Using Spring Transaction Support With Scala

What’s the best way to use Spring’s transaction management features from a Scala program? This is my second attempt to come up with an answer to that question.

My preference for Spring transactions with Java is to use the @Transactional annotation. I’d like to be able to achieve the same effect in Scala.

The intention for the Java annotations, and what we want in Scala, is to

  • Have some piece of code execute inside a transaction.
  • Be able to specify the behavior of the transaction.
  • Don’t overwhelm the rest of the funactionality with the transactional code.

In Java with Spring the recommended approach is to define an interface, implement it and annotate the implementation. Using an interface lets Spring use the JDK’s proxying mechanism. Below is an example of this usage.

Example Java
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public interface SomeInterface {

    int someMethod(String name);

    int someReadOnlyMethod(String name);
}

public class SomeClass implements SomeInterface {

    @Transactional
    public int someMethod(String name) {
        // Some code that gets executed in a read/write transaction.
    }

    @Transactional(readOnly = true)
    public int someReadOnlyMethod(String name) {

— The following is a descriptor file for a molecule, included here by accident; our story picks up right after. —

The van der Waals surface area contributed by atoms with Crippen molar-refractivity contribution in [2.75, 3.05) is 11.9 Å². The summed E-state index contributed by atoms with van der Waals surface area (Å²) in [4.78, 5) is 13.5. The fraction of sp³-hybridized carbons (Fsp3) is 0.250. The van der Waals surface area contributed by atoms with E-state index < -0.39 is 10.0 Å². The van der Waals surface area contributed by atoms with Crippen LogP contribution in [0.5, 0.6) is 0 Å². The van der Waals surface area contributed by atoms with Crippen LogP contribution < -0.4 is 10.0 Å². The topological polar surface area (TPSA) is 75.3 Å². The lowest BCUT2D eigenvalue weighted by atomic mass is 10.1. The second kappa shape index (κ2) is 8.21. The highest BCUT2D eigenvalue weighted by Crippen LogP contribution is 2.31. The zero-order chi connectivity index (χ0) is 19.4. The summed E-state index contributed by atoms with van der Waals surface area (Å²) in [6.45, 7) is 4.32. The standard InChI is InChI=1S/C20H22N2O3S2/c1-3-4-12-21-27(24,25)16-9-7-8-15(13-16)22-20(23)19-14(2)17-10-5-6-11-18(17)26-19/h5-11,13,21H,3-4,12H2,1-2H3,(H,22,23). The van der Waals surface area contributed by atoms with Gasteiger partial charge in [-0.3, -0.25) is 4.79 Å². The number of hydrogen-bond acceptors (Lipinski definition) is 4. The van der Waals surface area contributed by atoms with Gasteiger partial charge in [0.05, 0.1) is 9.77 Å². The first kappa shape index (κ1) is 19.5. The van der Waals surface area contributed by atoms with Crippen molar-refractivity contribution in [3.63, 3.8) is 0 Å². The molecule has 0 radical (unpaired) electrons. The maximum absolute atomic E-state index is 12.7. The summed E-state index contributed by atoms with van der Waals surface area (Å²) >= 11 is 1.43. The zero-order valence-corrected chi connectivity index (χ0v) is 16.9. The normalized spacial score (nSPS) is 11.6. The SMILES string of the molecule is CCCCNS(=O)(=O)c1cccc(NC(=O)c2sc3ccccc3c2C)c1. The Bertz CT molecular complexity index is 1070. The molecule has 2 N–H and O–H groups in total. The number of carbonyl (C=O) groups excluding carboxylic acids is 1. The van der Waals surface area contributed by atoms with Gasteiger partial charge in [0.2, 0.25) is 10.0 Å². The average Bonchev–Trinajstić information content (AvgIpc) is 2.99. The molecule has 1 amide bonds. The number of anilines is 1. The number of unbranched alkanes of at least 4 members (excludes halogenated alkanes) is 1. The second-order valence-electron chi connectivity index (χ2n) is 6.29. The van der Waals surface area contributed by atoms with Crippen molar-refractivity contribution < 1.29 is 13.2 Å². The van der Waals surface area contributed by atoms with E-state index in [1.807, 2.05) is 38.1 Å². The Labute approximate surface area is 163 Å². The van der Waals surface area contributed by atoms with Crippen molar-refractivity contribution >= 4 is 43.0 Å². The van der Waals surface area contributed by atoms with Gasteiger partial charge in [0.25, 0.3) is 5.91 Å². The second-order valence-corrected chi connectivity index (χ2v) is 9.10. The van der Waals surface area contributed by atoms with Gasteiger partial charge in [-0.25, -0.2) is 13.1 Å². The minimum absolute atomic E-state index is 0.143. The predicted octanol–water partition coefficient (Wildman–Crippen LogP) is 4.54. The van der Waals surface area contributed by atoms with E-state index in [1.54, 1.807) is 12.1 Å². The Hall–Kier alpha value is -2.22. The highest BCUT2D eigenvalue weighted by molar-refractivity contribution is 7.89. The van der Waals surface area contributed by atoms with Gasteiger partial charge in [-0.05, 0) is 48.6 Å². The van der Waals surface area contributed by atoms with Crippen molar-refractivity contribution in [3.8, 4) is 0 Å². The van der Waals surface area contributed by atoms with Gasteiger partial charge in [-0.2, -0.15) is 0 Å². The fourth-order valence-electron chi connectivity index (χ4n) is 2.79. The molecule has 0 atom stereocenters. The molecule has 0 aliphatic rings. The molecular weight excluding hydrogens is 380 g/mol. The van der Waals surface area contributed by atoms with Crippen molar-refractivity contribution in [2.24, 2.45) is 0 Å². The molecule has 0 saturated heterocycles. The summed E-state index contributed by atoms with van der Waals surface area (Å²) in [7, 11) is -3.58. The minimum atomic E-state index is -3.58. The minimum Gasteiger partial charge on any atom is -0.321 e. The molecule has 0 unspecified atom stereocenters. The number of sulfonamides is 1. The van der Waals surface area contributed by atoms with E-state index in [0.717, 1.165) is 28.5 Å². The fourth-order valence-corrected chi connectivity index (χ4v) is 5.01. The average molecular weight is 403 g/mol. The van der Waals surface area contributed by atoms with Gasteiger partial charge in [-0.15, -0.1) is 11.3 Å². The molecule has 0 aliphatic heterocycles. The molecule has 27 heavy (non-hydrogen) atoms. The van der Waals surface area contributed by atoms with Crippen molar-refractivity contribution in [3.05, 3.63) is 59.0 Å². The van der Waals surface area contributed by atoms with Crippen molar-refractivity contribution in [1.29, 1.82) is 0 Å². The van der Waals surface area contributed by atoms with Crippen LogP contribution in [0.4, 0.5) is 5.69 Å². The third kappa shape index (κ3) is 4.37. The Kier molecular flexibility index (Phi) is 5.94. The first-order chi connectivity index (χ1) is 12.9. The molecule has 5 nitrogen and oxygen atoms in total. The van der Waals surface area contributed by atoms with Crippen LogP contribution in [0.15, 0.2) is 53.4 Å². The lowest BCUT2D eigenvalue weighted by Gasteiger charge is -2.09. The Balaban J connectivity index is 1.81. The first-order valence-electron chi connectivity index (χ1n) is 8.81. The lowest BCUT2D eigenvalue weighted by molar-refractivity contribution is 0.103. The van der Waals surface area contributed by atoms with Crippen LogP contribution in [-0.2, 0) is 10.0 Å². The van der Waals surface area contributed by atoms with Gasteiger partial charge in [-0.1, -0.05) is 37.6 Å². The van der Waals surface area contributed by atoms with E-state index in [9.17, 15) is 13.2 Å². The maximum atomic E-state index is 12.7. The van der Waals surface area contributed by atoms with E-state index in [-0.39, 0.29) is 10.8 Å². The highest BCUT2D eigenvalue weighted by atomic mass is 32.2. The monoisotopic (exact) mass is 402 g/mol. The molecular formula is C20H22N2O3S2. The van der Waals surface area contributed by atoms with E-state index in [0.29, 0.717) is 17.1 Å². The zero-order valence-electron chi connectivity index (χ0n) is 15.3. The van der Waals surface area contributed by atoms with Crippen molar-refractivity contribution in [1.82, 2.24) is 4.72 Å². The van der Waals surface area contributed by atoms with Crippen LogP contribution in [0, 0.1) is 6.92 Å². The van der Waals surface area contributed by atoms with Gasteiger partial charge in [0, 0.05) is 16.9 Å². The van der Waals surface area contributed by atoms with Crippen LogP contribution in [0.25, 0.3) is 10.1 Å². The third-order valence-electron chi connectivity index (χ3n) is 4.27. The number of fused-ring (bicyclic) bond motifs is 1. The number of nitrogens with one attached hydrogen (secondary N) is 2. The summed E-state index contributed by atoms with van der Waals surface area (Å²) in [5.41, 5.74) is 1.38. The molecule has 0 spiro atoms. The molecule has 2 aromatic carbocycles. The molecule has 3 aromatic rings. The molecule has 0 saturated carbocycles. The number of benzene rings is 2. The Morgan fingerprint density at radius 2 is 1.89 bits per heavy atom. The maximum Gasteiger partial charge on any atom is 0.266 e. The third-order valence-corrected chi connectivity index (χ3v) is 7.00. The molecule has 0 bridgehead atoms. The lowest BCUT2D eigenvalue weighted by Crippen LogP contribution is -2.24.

// Some code that gets executed in a read only transaction.
    }
}

In Scala we can’t use the interface approach but we can get the same, effect using language features. What we can write is code like this.

Example Scala Usage
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  def someMethod(name: String): Int =
      inTransaction() {
          // Some code that runs in a read/write transaction.
      }

  def someReadOnlyMethod(name: String): Int = {
      // We can do stuff here
      inTransaction(readOnly = true) {
          // Some code that runs in a read only transaction.
      }
      // and here outside the transaction
  }

A side effect is that you don’t have to use Spring’s proxying mechanisms, which requires either a Java interface or using CGLIB.

The signature for the inTransaction method should be something like

inTransaction
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  def inTransaction[T](readOnly: Boolean = false)(value: =>T): T

It takes two lists of parameters. The first configures the transaction, in the same waht the arguments to the Spring Transactional annotation do. The second is a single call-by-name parameter, so that it is not evaluated before it’s used, that provides the value.

The complete implementation is shown below. A trait is used so that transactional support can be added to any class by including the trait. The including class needs to provide an instance of PlatformTransactionManager for the trait to use. This can be done with a val constructor parameter as shown.